A Site Dedicated to all enthusiasts of Classic Style Banjo
Here is a fine example of instant Repetitive Strain Injury. Tremolo playing was popular among some early players of the Classic Style and one of its finest exponents was Alfred Farland.
Farland, as you know, was the big tremolo player in the US. But what did his tremolo really sound like?
I have been sent an extremely rare recording of “Serenade”, as composed by Moritz Moskowski,(1854-1925).
This piece by Farland, was cut in 1917 and never issued. It was thought lost forever. Turns out it was broadcast on the web about a decade ago. The recording is from the lone Diamond Disc copy made from the master. Both master and copy reside in the Thomas Edison archives, where the broadcast originated. There are no other copies anywhere.
I like a little tremolo in the odd piece “for effect” but find whole pieces played using the technique a little wearying.
Farland suffered from what would now be described as Repetitive Strain Injury, possibly due to the extensive use of finger tremolo in his playing. This caused him to change from fingerstyle to plectrum style, but was never as successful as he had previously been.
Wow, thank you for posting these things. They certainly are of value, to say the least. A few questions please.
1) what do you think Farland has found in his attic? I can't read the word he has written. Context suggests he means sheet music. Has he written "Nos"? Short for "numbers"?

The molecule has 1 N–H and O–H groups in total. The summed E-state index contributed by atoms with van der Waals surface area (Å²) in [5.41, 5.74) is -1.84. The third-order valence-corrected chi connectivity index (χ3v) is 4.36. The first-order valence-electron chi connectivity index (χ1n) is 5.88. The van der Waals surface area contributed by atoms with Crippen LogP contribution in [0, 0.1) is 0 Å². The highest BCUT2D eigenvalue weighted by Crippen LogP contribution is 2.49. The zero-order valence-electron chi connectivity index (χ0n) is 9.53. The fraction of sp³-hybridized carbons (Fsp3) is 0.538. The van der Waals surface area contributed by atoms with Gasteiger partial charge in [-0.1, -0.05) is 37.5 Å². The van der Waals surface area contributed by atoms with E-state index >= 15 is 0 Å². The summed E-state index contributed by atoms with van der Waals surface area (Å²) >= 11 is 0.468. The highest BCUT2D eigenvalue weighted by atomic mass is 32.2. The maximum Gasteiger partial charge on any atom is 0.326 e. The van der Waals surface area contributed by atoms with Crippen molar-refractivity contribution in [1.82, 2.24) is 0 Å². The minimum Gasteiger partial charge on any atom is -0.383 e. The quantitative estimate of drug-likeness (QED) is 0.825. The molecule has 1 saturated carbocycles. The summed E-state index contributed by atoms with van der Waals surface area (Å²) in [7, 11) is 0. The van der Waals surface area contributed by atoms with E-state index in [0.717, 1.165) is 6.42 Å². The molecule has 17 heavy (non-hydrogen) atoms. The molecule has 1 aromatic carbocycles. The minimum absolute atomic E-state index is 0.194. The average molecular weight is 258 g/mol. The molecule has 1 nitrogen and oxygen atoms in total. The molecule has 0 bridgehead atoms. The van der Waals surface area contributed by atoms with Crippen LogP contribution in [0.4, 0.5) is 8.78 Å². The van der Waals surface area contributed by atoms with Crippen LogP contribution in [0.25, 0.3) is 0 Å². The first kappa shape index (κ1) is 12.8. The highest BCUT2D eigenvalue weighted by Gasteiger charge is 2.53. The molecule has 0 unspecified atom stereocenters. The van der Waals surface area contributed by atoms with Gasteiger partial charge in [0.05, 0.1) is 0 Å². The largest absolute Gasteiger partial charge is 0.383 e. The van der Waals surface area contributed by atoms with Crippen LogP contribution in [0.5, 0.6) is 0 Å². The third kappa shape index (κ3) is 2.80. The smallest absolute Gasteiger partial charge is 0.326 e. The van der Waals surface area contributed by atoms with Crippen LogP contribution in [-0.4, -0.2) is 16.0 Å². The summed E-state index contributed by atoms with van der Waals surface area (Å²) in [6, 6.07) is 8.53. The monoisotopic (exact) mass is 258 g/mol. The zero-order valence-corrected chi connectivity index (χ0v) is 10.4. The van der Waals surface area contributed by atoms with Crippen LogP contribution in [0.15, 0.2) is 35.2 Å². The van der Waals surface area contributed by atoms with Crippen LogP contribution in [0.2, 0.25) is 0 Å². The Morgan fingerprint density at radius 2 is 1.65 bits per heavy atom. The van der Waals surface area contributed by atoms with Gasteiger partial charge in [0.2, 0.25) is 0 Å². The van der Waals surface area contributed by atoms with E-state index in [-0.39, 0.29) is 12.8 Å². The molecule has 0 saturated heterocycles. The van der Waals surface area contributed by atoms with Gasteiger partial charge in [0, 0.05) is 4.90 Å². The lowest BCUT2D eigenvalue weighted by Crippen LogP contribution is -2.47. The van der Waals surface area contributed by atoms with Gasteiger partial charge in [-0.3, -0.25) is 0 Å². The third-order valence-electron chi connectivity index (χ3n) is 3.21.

2) when you made speed correction was it to make the music slower or faster? On these recordings Farland sounds about a half step sharp. The open bass string sounds at around C sharp instead of C natural.
At first I could not get the files to play. Clicking on the titles led to another web page where the times appeared first as 2 minutes and some seconds and then immediately shifted to 0:00 and would not play. However by right clicking I could quickly download the files to my computer "desktop" I could open the files in iTunes and listen. I transferred the files to The Amazing Slowdowner and reduced the speed by 8 % and lowered the pitch by one semitone. The result, with no EQ changes made, is a playback of what sounds like a human being playing a real banjo. The fast passages are still very clean and tidy and they are also believable, and to my mind, more enjoyable because my mind can keep pace with the music.
Just want to say I really enjoy your videos; your recording of “Ragtime Episode” with Bill Evans and your friend Scott is one of my very favorites and in regular rotation in my iTunes (I made an mp3 from your YouTube video.)